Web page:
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Session Chairperson: Dr. George J. Kipouros, Technical University of Nova Scotia, Department of Mining, and Metallurgical Engineering, P.O. Box 1000, Halifax, Nova Scotia, Canada B3J2X4
FILLER METAL-ASSISTED RESISTANCE SPOT WELDING TECHNIQUE: Hua-Xin Li, Mark T. Smith, Pacific Northwest National Laboratory, P.O. Box 999, Richland, WA 99352
A new technique is developed to overcome or minimize the inherent problems associated with aluminum RSW. Test results on 1 mm thick 6061 aluminum alloy sheets have shown that the new method can dramatically improve almost all of the problems encountered using conventional RSW. By using the new method, the following improvements have been achieved: 1) reducing/eliminating electrode contamination; 2) eliminating/minimizing surface indentation and deformation; 3) increased weld nugget size by 200% with same welding parameters; 4) maintaining consistent weld nugget size; and 5) no cleaning is needed, particularly at faying surfaces. Peeling strength is high and failure in peeling testing occurs in base metal around weld nugget. Metallographic investigation shows favorable oval nugget shape on cross section, which can improve weld nugget high peeling strength. The ratio of major axis to minor axis is 7 with major axis being 6.5 mm long. Weld nugget mechanical properties such as tension-shear strength is being evaluated and will be presented.
INFLUENCE OF MICROSTRUCTURE AND THERMAL HISTORY ON THE CORROSION SUSCEPTIBILITY OF AA5083: J.S. Vetrano, R.E. Williford, S.M. Buremmer, R.H. Jones, Pacific Northwest National Laboratory, P.O. Box 999, Richland, WA 99352
The utilization of aluminum alloys for lightweight automotive structures can be increased by improved formability and a reduction of stress corrosion cracking (SCC) problems associated with magnesium additions greater than about 3%. We have utilized a series of thermomechanical treatments on several 5xxx alloys (5052, 5082, 5083, 5454 and 5754) to alter the dispersoid density and size, as well as the distribution of eutectic constituents. The aim has been to optimize grain size for specific forming operations and post-formed properties. In addition, the role of the grain size and particle distribution, as well as the magnesium content and microstructure, on the SCC resistance has been investigated. It was found that the grain size could be controlled by the distribution of the dispersoid particles, with a minimum grain diameter of 8 µm achieved in the 5083. The effect of grain size on SCC susceptibility was also evaluated.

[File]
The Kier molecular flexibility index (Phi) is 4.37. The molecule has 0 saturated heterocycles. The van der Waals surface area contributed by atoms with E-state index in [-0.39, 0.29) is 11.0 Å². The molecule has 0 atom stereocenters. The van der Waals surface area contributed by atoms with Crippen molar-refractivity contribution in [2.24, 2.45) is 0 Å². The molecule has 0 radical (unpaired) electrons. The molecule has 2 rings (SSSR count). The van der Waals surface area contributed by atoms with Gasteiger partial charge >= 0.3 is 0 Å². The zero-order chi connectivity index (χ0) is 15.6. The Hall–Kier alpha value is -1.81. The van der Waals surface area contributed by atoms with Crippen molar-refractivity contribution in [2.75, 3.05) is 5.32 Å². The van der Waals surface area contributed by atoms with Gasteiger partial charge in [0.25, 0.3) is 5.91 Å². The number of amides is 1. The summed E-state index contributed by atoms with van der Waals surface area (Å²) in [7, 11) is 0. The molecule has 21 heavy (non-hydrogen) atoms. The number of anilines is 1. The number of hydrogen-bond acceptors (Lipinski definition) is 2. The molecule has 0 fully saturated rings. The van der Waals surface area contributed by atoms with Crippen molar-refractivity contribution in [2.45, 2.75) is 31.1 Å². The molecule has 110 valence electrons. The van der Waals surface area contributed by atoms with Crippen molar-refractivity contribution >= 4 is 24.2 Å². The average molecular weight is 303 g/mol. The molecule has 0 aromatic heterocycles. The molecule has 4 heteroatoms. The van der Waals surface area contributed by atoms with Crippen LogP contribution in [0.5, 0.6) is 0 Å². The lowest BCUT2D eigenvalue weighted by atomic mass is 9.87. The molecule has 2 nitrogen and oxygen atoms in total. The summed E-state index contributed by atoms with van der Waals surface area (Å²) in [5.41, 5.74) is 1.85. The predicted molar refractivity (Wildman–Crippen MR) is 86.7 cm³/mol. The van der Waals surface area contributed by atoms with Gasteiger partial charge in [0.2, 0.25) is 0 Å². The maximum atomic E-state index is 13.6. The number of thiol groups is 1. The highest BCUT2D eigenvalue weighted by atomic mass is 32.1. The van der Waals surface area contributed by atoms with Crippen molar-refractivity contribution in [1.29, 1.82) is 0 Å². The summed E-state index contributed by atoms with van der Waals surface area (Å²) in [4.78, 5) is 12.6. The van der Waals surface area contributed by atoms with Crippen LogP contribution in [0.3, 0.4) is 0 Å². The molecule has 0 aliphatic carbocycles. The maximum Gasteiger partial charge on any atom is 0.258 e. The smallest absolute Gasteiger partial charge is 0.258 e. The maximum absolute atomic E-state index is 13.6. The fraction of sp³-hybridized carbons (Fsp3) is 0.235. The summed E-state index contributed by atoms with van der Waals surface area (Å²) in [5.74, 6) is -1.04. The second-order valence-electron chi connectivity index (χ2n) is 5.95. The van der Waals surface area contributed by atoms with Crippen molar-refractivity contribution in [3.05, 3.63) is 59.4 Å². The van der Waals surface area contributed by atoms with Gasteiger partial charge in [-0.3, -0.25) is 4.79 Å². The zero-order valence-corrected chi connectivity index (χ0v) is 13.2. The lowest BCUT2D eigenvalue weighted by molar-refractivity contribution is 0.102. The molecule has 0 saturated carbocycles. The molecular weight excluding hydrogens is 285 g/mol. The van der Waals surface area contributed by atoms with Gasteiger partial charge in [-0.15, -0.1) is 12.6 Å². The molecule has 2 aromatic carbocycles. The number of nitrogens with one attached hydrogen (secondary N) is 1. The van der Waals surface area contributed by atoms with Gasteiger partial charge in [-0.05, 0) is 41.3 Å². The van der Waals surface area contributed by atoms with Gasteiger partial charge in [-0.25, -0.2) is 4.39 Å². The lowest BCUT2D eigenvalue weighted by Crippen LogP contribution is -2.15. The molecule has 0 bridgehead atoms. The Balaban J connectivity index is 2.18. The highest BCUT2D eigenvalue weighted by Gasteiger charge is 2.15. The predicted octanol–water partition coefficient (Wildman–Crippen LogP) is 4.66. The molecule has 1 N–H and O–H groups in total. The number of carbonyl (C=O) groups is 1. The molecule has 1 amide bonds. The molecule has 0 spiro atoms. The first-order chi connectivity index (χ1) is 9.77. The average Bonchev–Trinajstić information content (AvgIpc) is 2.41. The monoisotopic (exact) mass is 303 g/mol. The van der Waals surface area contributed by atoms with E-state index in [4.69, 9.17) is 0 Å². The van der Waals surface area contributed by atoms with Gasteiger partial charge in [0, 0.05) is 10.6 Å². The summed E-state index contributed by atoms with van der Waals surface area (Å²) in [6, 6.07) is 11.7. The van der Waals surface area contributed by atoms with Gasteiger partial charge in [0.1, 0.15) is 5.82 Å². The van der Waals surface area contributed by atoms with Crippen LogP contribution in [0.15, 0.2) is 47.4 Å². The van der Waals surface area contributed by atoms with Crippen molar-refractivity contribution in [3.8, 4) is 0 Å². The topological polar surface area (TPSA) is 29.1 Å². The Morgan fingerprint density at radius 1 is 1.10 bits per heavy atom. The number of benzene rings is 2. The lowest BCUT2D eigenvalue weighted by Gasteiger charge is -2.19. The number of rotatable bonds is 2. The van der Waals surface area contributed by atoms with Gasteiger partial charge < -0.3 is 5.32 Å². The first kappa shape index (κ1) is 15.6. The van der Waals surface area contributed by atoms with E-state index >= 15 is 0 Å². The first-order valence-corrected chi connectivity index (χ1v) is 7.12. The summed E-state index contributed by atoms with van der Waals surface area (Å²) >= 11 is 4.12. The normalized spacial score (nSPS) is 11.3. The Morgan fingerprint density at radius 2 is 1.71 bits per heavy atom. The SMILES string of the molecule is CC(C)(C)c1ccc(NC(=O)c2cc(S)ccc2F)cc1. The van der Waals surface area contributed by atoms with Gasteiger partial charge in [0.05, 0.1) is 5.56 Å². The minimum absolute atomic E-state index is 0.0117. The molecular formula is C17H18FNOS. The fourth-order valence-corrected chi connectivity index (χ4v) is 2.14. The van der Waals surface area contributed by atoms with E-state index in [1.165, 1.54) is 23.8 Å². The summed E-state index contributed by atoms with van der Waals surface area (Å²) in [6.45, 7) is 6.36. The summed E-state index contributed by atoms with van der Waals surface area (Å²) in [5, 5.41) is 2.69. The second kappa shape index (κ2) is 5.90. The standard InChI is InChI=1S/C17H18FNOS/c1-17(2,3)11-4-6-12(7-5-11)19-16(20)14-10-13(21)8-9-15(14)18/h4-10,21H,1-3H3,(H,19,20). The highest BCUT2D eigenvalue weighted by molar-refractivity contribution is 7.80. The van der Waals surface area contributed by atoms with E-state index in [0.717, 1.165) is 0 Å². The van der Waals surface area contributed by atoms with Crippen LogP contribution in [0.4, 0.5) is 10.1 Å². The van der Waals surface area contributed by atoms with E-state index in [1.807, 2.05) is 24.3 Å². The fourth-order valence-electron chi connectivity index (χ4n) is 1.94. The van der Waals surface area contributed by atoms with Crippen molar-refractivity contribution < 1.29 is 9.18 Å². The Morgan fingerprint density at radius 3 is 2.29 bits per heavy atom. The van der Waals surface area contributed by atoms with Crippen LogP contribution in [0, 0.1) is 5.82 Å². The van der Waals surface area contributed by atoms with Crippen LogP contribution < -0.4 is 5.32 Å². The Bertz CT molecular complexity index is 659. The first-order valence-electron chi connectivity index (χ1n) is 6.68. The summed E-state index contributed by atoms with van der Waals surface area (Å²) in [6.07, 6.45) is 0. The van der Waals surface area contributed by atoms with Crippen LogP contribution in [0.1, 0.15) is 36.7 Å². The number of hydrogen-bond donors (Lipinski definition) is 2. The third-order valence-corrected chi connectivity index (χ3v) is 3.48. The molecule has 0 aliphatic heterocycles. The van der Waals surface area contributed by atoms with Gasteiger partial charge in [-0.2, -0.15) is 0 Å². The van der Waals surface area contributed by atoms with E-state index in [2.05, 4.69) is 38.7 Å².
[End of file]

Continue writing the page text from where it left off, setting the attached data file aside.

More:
APPLICATION OF THE METAL COMPRESSION FORMING PROCESS FOR THE PRODUCTION OF AN ALUMINUM ALLOY COMPONENT: R.M. Purgert, Precision Metal Forming Co., P.O. Box 25441, Garfield Heights, OH 44125; S. Viswanathan, Metals and Ceramics Division, Oak Ridge National Lab, Oak Ridge, TN 37831-6083
Metal Compression Forming (MCF) is a variant of the squeeze casting process, in which molten metal is allowed to solidify under pressure in order to close porosity and form a sound part. However, the MCF process applies pressure porosity and form a sound part. However, the MCF process applies pressure on the entire mold face, thereby directing pressure on all regions of the casting and producing a uniformly sound part. The process also enhances the solidification rate of the metal promoting a very fine grain structure which results in improved properties. Consequently, the process is capable of producing parts with properties close to that of forgings, while retaining the near net shape, complexity in geometry, and relatively low cost of the casting process. The paper will describe the casting process development involved in the production of a 356 alloy engine mounting bracket, including the use of a filling and solidification model to design the gating and determine process parameters. Tensile and fatigue properties of the component will also be presented and correlated with those of forged components. *Research sponsored by the U.S. Department of Energy under contract DE-AC05-96ORT22464 with Lockheed Martin Energy Research Corporation.
3:30 pm BREAK
MICROSTRUCTURAL AND TRIBOLOGICAL PROPERTIES EVALUATION OF CHAR-REINFORCED Al-Si ALLOY COMPOSITES: J.U. Ejiofor, R.G. Reddy, Department of Metallurgical and Materials Engineering, The University of Alabama, P.O. Box 870202, Tuscaloosa, AL 35487
The application of carbon-reinforced aluminum composites in electromechanics has continued to attract new research investigations. The factors of interest range from low cost and availability of materials to low-temperature processing methods. This study has investigated the conventional double-compaction, powder metallurgy processing of Al-13.5Si-2.5Mg alloy (wt.%) reinforced with coconut shell chars. The mechanical, physical and relevant tribological properties were determined after achieving the optimum compaction and sintering conditions. Use of optical microscopy, EPMA, SEM and energy dispersive analysis were made in characterising the matrix-reinforcement interfaces, the fracture surfaces and the nature of the adhesive dry wear. At 0.02Vf of the char, the alloy exhibited properties suitable for antifriction applications. Increased additions of the chars resulted in largely reduced strength, hardness and sintered density. This is attributed to poor bonding of the char particles with the matrix alloy. Parallel investigations with palm-kernel shell char as the filler phase yielded identical results. Initial formation of A14C3 in the composites was detected at a sintering temperature of 600°C. Reinforcement of the alloy with chars activated in CO2 to various bum-off percentages were found to yield marginal results.
ADVANTAGES OF CERAMIC COMPONENTS IN THE LOW PRESSURE CASTING PROCESS FOR ALUMINUM WHEELS: J. Pennemann
Abstract not available.
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